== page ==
Book review: “How to Train a Wild Elephant (& Other Adventures in Mindfulness)” by Jan Chozen Bays

how to train a wild elephant


I have been a wannabe Buddhist for decades now. I love its core ideas, and I accept the Four Noble Truths, but I find it difficult to practice any of the devotions or the meditations. My mind is just too busy and clouded with samsara.

So I was pleasantly attracted by the title of this book.

The human mind – your mind, my mind – is the “wild elephant” of the title. It runs in all directions at once. How do we tame it? This book offers suggestions.

I’ve found some of them very useful.

Examples:

Take three deep breaths. I close my eyes while doing this. Here’s the thing: don’t think. Slowly: inhale/exhale, inhale/exhale, inhale/exhale. Now open your eyes.

This is not just a calm-down exercise, or a “Serenity Now!” mantra. Just think about yourself, and your breathing, for a few seconds.

It works.

Whenever you see someone during the day, think: “This may be the last time I ever see him/her.” It reminds you of mortality. It keeps you from treating them slightingly or badly. And who knows? Once in a while it may be true.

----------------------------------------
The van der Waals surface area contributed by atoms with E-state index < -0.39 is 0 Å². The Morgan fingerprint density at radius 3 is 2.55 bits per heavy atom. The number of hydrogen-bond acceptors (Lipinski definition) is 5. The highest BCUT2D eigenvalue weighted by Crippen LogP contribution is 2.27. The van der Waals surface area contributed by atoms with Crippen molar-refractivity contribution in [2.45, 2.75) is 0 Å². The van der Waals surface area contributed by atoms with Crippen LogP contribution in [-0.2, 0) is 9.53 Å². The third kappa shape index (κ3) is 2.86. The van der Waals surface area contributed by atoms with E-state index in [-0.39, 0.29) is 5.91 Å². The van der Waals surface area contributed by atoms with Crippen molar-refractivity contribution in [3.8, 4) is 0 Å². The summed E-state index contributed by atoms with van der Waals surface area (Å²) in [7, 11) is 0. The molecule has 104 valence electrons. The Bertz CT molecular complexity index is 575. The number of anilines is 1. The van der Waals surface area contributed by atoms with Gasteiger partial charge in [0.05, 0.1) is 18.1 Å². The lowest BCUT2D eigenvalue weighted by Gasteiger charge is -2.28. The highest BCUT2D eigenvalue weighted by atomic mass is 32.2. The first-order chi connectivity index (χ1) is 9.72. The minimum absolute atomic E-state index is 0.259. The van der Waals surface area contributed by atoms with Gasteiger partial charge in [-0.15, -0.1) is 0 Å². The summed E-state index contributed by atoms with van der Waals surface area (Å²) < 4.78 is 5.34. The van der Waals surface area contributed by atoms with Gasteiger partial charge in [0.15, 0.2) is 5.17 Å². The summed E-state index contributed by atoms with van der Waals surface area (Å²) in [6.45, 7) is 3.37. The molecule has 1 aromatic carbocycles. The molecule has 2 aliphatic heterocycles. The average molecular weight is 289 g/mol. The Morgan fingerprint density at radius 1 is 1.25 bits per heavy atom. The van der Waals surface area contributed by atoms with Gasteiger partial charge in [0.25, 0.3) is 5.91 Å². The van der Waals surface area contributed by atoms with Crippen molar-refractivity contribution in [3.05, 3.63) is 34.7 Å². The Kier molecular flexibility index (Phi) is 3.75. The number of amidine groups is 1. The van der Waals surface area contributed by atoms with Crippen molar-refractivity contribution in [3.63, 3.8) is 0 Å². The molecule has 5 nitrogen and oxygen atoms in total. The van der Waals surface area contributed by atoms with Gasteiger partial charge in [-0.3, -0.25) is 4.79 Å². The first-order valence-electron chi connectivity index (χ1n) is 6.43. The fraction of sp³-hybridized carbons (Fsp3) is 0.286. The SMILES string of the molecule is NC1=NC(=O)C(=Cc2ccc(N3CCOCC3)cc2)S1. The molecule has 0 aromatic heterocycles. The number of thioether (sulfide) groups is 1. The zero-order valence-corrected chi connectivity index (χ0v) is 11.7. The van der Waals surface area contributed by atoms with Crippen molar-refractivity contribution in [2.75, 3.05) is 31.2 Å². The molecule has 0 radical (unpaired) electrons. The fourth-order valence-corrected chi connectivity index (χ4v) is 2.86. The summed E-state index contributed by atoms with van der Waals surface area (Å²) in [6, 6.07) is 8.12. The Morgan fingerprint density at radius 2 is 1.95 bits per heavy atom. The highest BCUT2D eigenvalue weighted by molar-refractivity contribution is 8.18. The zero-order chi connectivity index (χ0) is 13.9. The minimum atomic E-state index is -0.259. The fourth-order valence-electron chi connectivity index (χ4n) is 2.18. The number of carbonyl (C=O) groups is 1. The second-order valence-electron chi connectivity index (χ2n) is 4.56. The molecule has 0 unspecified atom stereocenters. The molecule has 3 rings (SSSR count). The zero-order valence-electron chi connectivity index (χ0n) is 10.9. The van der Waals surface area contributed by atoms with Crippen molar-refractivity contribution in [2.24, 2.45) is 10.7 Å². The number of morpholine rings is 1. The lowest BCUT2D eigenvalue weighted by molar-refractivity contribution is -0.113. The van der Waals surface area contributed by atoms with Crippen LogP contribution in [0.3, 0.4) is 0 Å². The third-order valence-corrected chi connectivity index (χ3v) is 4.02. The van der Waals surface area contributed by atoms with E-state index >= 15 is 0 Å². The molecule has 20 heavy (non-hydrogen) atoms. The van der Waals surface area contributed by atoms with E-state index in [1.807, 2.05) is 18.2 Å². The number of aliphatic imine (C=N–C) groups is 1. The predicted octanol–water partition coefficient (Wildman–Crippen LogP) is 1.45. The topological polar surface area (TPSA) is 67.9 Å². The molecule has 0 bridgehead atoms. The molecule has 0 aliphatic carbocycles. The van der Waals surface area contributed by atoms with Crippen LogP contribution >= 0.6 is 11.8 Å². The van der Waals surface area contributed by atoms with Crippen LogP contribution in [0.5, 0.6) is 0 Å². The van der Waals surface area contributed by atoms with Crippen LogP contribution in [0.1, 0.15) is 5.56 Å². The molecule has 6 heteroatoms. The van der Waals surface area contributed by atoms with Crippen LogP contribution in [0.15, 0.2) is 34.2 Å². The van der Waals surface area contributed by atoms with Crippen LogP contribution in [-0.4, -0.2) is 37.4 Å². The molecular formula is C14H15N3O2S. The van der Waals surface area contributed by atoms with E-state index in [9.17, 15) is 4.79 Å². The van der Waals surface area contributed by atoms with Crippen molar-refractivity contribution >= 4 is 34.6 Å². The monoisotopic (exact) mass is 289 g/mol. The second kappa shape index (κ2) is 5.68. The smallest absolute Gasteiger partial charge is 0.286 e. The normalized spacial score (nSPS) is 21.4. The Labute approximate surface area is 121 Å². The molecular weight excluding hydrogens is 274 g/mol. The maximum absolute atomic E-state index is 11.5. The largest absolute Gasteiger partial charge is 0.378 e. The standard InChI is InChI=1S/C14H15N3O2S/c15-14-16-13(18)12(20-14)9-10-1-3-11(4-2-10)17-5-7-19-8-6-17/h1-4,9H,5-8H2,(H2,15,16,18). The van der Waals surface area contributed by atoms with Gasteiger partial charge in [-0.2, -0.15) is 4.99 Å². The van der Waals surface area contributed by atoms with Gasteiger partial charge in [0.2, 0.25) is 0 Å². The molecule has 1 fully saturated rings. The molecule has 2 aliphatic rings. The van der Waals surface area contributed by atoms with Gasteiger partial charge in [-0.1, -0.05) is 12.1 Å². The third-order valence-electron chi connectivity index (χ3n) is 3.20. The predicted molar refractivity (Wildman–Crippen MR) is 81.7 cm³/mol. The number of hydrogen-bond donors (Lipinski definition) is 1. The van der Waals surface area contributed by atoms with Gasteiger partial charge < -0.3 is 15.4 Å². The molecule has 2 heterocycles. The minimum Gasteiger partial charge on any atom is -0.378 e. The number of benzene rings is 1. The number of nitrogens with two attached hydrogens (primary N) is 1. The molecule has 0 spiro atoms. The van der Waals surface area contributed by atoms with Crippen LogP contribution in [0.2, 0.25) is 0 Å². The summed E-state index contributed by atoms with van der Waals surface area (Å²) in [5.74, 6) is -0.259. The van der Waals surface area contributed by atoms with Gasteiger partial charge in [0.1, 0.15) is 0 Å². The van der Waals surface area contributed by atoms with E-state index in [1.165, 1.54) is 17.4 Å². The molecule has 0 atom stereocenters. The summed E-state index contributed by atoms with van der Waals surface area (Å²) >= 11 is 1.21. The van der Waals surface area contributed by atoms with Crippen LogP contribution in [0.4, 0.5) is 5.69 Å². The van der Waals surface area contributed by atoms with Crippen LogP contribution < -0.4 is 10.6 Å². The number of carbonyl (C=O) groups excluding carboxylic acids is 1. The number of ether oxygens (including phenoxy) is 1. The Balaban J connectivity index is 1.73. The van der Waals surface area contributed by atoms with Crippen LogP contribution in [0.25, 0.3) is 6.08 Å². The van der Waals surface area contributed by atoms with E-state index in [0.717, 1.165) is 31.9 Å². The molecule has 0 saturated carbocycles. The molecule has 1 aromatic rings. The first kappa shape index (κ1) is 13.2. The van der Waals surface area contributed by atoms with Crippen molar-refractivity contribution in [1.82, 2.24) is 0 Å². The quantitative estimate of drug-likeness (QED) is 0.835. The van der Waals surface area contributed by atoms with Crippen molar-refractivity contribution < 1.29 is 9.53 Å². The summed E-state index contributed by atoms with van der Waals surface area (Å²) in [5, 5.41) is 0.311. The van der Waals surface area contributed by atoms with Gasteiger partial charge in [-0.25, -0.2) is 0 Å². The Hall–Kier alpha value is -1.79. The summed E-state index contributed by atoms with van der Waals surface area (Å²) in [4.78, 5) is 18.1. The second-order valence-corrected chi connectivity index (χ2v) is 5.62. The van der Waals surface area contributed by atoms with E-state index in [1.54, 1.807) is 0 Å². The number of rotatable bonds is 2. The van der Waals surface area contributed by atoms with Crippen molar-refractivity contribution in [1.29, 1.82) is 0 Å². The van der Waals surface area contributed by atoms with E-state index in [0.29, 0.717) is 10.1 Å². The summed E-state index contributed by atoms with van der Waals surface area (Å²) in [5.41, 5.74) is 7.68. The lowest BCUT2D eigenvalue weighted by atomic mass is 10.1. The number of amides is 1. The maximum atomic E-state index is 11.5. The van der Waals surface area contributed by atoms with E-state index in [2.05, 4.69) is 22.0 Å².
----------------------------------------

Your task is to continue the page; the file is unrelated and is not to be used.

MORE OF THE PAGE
Notice the color blue. This sounds stupid, but it’s very effective. Blue is the sky color, but it’s also everywhere. Take a moment and notice all the bits and pieces of blue around you. You’ll be astounded.

And the most difficult of all: When you’re eating, just eat. Take a bite, chew it, and swallow it. Do not take another bite until you’ve completely chewed and swallowed the first one. Make yourself aware of the taste of the food. Don’t read, or watch TV, or talk. Just eat, slowly and with appreciation.

Slowly, step by step, breath by breath, bite by bite, we may actually achieve nirvana.


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About Loren Williams
Gay, partnered, living in Providence, working at a local university. Loves: books, movies, TV. Comments and recriminations can be sent to futureworld@cox.net.

4 Responses to Book review: “How to Train a Wild Elephant (& Other Adventures in Mindfulness)” by Jan Chozen Bays

  1. Blue is a colour I notice. I plan to blog on the colour blue sometime this winter. I think it does calm my mind but not enough.

  2. starproms says:

    Good advice there Loren. I’ve just eaten a sandwich. Couldn’t tell you what was in it!

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